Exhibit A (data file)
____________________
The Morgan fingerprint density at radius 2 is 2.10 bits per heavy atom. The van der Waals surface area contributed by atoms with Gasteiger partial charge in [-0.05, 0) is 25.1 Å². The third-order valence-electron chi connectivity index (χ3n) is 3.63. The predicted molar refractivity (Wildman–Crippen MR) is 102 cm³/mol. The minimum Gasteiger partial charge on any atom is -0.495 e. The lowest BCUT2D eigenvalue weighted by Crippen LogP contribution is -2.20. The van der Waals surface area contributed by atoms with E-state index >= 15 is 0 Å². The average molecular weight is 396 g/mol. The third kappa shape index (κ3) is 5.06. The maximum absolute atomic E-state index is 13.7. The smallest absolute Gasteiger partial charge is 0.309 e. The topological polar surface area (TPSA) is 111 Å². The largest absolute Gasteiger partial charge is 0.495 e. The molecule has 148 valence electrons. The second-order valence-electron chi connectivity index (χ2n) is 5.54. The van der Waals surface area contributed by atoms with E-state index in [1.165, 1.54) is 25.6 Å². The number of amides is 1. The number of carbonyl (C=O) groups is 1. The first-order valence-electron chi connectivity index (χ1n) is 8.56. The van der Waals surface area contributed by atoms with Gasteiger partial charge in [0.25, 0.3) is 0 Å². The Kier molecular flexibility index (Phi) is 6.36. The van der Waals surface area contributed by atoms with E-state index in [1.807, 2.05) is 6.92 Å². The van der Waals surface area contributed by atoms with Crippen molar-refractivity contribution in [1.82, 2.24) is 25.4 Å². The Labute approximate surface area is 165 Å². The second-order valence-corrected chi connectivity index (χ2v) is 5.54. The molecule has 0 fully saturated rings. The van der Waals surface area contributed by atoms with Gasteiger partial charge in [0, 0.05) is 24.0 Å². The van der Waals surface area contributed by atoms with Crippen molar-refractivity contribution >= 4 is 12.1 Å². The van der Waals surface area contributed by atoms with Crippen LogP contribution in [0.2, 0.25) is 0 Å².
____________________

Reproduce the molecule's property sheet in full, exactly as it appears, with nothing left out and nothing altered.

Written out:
The Morgan fingerprint density at radius 2 is 2.10 bits per heavy atom. The van der Waals surface area contributed by atoms with Gasteiger partial charge in [-0.05, 0) is 25.1 Å². The third-order valence-electron chi connectivity index (χ3n) is 3.63. The predicted molar refractivity (Wildman–Crippen MR) is 102 cm³/mol. The minimum Gasteiger partial charge on any atom is -0.495 e. The lowest BCUT2D eigenvalue weighted by Crippen LogP contribution is -2.20. The van der Waals surface area contributed by atoms with E-state index >= 15 is 0 Å². The average molecular weight is 396 g/mol. The third kappa shape index (κ3) is 5.06. The maximum absolute atomic E-state index is 13.7. The smallest absolute Gasteiger partial charge is 0.309 e. The topological polar surface area (TPSA) is 111 Å². The largest absolute Gasteiger partial charge is 0.495 e. The molecule has 148 valence electrons. The second-order valence-electron chi connectivity index (χ2n) is 5.54. The van der Waals surface area contributed by atoms with E-state index in [1.165, 1.54) is 25.6 Å². The number of amides is 1. The number of carbonyl (C=O) groups is 1. The first-order valence-electron chi connectivity index (χ1n) is 8.56. The van der Waals surface area contributed by atoms with Gasteiger partial charge in [0.25, 0.3) is 0 Å². The Kier molecular flexibility index (Phi) is 6.36. The van der Waals surface area contributed by atoms with E-state index in [1.807, 2.05) is 6.92 Å². The van der Waals surface area contributed by atoms with Crippen molar-refractivity contribution in [1.82, 2.24) is 25.4 Å². The Labute approximate surface area is 165 Å². The second-order valence-corrected chi connectivity index (χ2v) is 5.54. The molecule has 0 fully saturated rings. The van der Waals surface area contributed by atoms with Gasteiger partial charge in [0, 0.05) is 24.0 Å². The van der Waals surface area contributed by atoms with Crippen molar-refractivity contribution >= 4 is 12.1 Å². The van der Waals surface area contributed by atoms with Crippen LogP contribution in [0.2, 0.25) is 0 Å².